A few years ago I purchased a large quantity of old LS-TTL chips in an internet auction. Wanting to put them to use, I started to design a CPU around them.

I decided to go with a 4 bit datapath to reduce the circuit size. The CPU uses seperated program and data memory, a harvard architecture. The width of the program memory is 8 bit. A side effect is, that there is no way to write to the program memory. This forbids self modifying code and renders constructs like subroutines very difficult. The data memory consists of 32 4-bit "registers". All operations are performed on a single accumulator. Actually, the general idea behind the architecture can be very well compared to the Microchip PIC. See below for an instruction reference.

The CPU circuit was designed on paper and built on three veroboards. It is difficult to believe, but the circuit worked on the first power up. A few photos of this mess are displayed at the bottom of this page.



PC       11:0     Program counter
Accu      3:0     Accumulator
r00-r15   3:0     16 Work registers
r16-r23   3:0     8 I/O registers
r24-r31   3:0     Scratchpad


C         Carry/Borrow
Z         Zero Flag

Instruction list

i=immediate value

r16  = [r0..r15]
r32  = [r0..r32]
imm4 = [0 .. 15]
add12= [0 .. 4095]

Mnemonic    Machine code         Length  Cycles  Flags Operation

ADC r16     0011 rrrr            1       1       ZC    Ac=Ac+r16+C
ADC #imm4   0111 iiii            1       1       ZC    Ac=Ac+imm4+C

OR  r16     0001 rrrr            1       1       Z-    Ac=Ac OR r16

AND r16     0000 rrrr            1       1       Z-    Ac=Ac AND r16

XOR r16     0010 rrrr            1       1       Z-    Ac=Ac XOR r16
XOR #imm4   0110 iiii            1       1       Z-    Ac=Ac XOR imm4

LDI #imm4   0100 iiii            1       1       Z-    Ac=imm4

STA r32     110r rrrr            1       1       --    r32=Ac
LDA r32     111r rrrr            1       1       Z-    Ax=r32

SEC         0101 1000            1       1       -C    C=1
CLC         0101 0000            1       1       -C    C=0

ROL         0101 1100            1       1       ZC    Ac=(Ac<<1)+Cold, Cnew=Accu Bit 3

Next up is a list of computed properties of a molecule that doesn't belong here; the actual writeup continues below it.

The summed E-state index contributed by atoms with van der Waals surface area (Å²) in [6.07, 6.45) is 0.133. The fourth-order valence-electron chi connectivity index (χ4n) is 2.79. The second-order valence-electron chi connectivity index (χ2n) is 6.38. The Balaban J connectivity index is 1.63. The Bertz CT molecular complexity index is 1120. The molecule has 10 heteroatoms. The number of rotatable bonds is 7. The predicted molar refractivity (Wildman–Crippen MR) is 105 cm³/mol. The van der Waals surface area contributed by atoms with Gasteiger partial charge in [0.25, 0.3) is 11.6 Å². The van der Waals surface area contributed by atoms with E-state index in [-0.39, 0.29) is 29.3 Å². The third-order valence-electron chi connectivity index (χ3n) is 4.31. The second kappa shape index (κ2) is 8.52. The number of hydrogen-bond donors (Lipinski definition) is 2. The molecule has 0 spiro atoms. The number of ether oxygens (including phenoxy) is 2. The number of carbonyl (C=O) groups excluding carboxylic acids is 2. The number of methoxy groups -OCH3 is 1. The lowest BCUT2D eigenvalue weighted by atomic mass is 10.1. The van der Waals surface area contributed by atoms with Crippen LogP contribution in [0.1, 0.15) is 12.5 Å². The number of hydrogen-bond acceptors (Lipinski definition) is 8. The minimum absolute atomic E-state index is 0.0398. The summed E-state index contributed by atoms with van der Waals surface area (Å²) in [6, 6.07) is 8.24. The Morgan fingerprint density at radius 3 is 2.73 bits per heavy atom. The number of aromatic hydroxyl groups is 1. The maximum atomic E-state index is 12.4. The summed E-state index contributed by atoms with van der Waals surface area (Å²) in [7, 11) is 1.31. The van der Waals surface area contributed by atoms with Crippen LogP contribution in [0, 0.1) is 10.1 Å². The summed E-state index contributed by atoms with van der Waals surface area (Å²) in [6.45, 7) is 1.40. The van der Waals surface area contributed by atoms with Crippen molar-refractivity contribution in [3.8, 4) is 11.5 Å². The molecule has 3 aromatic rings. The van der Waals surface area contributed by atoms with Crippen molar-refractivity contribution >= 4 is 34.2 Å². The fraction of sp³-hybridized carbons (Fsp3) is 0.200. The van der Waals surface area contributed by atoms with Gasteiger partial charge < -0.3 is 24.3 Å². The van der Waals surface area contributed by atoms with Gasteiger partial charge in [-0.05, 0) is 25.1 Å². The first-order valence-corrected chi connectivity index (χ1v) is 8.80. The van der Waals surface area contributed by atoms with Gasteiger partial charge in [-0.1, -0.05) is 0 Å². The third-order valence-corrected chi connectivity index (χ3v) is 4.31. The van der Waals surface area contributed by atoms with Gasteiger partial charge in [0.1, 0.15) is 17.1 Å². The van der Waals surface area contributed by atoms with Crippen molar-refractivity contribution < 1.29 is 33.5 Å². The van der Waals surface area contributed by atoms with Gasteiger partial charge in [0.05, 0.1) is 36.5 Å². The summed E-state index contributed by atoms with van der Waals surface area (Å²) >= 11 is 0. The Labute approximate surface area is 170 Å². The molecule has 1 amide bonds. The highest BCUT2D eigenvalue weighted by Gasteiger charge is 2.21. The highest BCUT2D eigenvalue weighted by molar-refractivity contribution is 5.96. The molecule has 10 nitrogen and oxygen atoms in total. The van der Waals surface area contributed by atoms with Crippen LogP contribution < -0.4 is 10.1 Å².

LSL         0101 0100            1       1       ZC    Ac=Ac<<1,        Cnew=Accu Bit 3

NOP         0110 0000            1       1       --    does nothing. (in fact it executes Ac=Ac XOR 00)

JCS $add12  1000 aaaa aaaa aaaa  2       2       --    Jump if C=1
JCC $add12  1001 aaaa aaaa aaaa  2       2       --    Jump if C=0
JMP $add12  1010 aaaa aaaa aaaa  2       2       --    Jump always
JNZ $add12  1011 aaaa aaaa aaaa  2       2       --    Jump if Z=0


ALU-Board component and solder side. This boards holds the ALU, registerfile, accumulator, flags and some bus muxes. The ALU consists of a 4 bit boolean function unit (8x LS00 to the right), a 4 bit adder (LS283), 4 bit XOR (LS86) and the result multiplexer/shifter (2x LS153). The registerfile is a simple single port 256x4 sram (Harris 6561). The two LS175 hold the accumulator and the flags. The black components to the left contain various status LEDs.

Program/Control component and solder side. Holds the program ROM, the program counter logic and various instruction decoding. The program counter logic consists of the PC (3x LS193), branch logic (LS 175 and more ?) and a branch adress register (LS373,LS175). The GAL and 4x LS00 are used as instruction decoder. The GAL replaces around 8-10 ICs of random logic, so it is really put to good use.

PLL board, component side. This board generates the required two phase clock signal. In addition it allows single step clocking for debug purposes. The clock frequency can be adjusted between fractions and multiples of a MHz, using the DIP switches and the jumpers. The two phase clock and lots of extra trouble could probably have been avoided by spending additional thought on the design.

(c) 2002 Tim - Last change: 16 October 2002